Insulating over skylight panels??

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    Insulating over skylight panels??

    Next Monday the AC man is going to be dropping in a brand new 3 ton in the shop, but with the humidity here I think I'm gonna have condensation issues on the skylights if I cool it below dew point, so I want to have a plan to insulate them.

    What should I be using for insulation? I really don't want to deal with exposed glass, so encapsulated bats, foam board?

    This stuff seems like it would be the easiest to snake up over the beams, but I know exactly nothing about how it would work...https://www.lowes.com/pd/Reflectix-R...0-ft-L/3775463
    Click image for larger version  Name:	IMG_1164.jpg Views:	13 Size:	280.1 KB ID:	32418
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    Last edited by inthefield; 06-08-2020, 10:22 AM.

    #2
    im confused, are you planning on covering/blocking the skylites?

    also 90% odds are those are plastic/acrylic not glass
    Byro-
    Nothing is for sale man, I’m a curator of the finest junk.

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      #3
      Originally posted by Arickvan View Post
      im confused, are you planning on covering/blocking the skylites?

      also 90% odds are those are plastic/acrylic not glass
      You're right they are plastic, when I said I don't want to deal with exposed glass I meant itchy ass fiberglass insulation.


      From what I understand if I don't address this, and I have the shop AC @ 74, and the dew point is @ 78 it's gonna start raining inside.

      I've got no issues covering them up, I have plenty of lighting.

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        #4
        Doesn't the AC pull all the water out of the air? What am I not getting?

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          #5
          Originally posted by ev13wt View Post
          Doesn't the AC pull all the water out of the air? What am I not getting?
          Yeah it does, right up until the air inside is cooled past the dew point, and then the moisture in the air condenses on surfaces. The plastic panels will have no barrier so thats the first place I'll see it.

          Maybe an AC man can explain it better than me, I just know I've seen it happen in other shops.

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            #6
            It looks like you still have open ridge ventilation in place if so you might want to consider blocking those to keep your expensive cool air in the shop.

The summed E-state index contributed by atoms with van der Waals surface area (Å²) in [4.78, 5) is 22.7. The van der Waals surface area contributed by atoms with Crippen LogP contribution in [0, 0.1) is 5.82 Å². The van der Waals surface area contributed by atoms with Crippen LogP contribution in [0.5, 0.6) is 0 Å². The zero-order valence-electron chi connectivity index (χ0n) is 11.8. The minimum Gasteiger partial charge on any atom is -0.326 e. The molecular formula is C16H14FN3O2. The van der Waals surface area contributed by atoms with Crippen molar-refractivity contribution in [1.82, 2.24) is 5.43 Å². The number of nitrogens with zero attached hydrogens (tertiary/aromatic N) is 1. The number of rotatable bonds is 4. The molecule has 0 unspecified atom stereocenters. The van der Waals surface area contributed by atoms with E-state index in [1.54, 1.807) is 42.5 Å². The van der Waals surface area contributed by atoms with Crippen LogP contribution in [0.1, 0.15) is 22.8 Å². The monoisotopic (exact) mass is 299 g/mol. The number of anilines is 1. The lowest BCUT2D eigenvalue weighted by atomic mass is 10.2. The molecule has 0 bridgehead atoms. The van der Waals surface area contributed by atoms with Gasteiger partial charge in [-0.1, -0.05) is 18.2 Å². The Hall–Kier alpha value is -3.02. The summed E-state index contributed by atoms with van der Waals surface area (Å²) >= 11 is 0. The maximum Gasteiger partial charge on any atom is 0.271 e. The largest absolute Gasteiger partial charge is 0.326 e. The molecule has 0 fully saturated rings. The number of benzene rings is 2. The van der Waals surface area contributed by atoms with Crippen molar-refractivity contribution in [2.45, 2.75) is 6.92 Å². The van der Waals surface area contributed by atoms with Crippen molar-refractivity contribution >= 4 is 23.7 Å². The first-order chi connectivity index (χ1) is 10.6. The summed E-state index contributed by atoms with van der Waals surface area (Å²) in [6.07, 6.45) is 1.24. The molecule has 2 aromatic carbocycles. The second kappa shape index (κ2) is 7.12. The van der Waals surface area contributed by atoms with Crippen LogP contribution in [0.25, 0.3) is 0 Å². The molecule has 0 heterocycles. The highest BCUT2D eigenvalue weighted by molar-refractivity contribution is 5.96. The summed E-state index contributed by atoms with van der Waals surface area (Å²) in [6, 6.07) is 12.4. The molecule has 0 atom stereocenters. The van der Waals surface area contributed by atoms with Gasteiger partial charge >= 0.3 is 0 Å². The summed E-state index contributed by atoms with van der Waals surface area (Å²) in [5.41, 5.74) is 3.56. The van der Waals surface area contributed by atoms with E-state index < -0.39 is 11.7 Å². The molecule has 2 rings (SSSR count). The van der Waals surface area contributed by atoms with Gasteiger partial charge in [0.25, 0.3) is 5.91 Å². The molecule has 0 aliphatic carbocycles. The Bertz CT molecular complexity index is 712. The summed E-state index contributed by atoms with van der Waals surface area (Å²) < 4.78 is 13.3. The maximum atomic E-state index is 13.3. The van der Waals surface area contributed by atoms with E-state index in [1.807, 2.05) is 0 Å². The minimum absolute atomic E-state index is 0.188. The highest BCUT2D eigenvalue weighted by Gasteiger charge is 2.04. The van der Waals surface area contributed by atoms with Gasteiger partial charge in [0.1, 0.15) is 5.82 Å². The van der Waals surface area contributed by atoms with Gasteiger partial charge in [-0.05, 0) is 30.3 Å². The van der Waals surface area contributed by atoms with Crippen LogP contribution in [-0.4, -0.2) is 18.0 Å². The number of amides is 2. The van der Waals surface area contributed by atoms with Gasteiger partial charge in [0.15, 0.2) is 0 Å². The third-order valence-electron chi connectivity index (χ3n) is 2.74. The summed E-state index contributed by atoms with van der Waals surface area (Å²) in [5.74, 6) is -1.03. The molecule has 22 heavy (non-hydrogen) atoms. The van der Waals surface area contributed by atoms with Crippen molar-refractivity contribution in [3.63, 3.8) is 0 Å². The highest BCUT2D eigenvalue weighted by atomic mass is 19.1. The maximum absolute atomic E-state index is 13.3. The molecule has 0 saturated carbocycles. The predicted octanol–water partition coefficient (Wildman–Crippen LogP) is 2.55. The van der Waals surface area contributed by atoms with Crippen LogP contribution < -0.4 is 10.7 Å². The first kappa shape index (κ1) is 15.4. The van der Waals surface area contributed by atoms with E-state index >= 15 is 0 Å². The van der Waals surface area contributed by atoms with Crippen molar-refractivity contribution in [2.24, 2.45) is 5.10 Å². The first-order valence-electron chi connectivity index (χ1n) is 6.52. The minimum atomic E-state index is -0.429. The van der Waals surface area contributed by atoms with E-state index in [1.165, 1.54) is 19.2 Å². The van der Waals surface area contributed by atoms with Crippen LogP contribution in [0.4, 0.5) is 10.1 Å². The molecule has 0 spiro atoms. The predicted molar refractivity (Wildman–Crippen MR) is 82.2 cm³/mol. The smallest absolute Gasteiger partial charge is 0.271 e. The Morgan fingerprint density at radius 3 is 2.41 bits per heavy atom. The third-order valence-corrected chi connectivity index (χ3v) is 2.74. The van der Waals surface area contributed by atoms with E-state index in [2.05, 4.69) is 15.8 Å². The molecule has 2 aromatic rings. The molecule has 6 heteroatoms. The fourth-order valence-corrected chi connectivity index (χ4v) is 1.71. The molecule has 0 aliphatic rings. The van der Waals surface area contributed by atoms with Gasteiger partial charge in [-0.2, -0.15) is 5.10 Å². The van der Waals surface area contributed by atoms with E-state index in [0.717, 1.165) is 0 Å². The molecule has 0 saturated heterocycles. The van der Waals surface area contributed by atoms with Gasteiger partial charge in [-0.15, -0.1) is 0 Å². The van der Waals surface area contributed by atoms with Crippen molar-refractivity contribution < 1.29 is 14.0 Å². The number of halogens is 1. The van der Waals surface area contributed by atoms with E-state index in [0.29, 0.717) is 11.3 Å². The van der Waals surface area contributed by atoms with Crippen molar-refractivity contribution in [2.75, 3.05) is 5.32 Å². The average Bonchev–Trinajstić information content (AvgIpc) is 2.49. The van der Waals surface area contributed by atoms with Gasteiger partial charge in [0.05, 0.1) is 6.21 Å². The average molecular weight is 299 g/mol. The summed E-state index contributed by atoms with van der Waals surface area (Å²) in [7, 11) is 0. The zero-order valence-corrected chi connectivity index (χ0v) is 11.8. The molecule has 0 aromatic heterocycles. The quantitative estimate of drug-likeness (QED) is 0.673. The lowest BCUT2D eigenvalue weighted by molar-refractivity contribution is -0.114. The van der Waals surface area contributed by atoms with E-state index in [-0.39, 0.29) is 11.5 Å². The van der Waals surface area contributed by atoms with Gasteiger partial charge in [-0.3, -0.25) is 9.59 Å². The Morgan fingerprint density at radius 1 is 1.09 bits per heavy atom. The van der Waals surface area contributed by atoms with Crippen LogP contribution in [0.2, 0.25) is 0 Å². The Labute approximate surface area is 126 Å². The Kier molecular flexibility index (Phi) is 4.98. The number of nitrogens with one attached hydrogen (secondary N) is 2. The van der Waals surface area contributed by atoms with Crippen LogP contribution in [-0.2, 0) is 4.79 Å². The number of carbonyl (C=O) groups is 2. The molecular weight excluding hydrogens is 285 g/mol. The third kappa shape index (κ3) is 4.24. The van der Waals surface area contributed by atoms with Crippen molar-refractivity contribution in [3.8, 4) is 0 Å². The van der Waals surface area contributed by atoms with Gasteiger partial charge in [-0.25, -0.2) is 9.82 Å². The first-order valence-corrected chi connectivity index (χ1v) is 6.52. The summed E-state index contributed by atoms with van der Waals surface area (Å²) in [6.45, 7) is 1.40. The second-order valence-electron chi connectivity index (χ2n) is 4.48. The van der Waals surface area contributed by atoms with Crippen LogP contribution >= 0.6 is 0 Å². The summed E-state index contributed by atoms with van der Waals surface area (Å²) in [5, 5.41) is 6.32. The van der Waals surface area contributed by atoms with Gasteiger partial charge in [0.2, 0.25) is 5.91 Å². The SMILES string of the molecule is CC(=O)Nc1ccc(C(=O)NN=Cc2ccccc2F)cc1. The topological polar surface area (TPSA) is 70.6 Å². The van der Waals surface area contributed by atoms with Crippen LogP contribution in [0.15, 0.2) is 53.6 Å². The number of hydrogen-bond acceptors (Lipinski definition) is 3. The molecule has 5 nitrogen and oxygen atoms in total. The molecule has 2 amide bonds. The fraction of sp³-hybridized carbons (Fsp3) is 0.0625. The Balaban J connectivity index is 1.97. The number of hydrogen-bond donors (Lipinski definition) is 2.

The a/c is going to dehumidify and should not rain in the shop unless it is oversized for the space. If it is oversized then you will need to add a dehumidifier to your mix. You will have condensation on the outside of the skylights whenever the indoor temp is below the dew point outside.

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              #7
              Originally posted by BJS View Post
              It looks like you still have open ridge ventilation in place if so you might want to consider blocking those to keep your expensive cool air in the shop.

              The a/c is going to dehumidify and should not rain in the shop unless it is oversized for the space. If it is oversized then you will need to add a dehumidifier to your mix. You will have condensation on the outside of the skylights whenever the indoor temp is below the dew point outside.
              Yeah the ridge vents are open now, but they have pull chain caps that I can close. It's a 30x40 shop, so a 2 ton would have been more size appropriate, but I figured that it would need to capacity to catch back up when the roll up doors are opened.

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                #8
                Single pane skylights? Only thing i know would help is to have a couple ceiling fans to keep that stagnant air up there flowing. It would help the ac not cycle as much also.

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                  #9
                  Originally posted by ev13wt View Post
                  What am I not getting?

                  smarter



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                    #10
                    Remember it will be warmer up high ,ac will lower dew dew point so I don’t see it being a problem.

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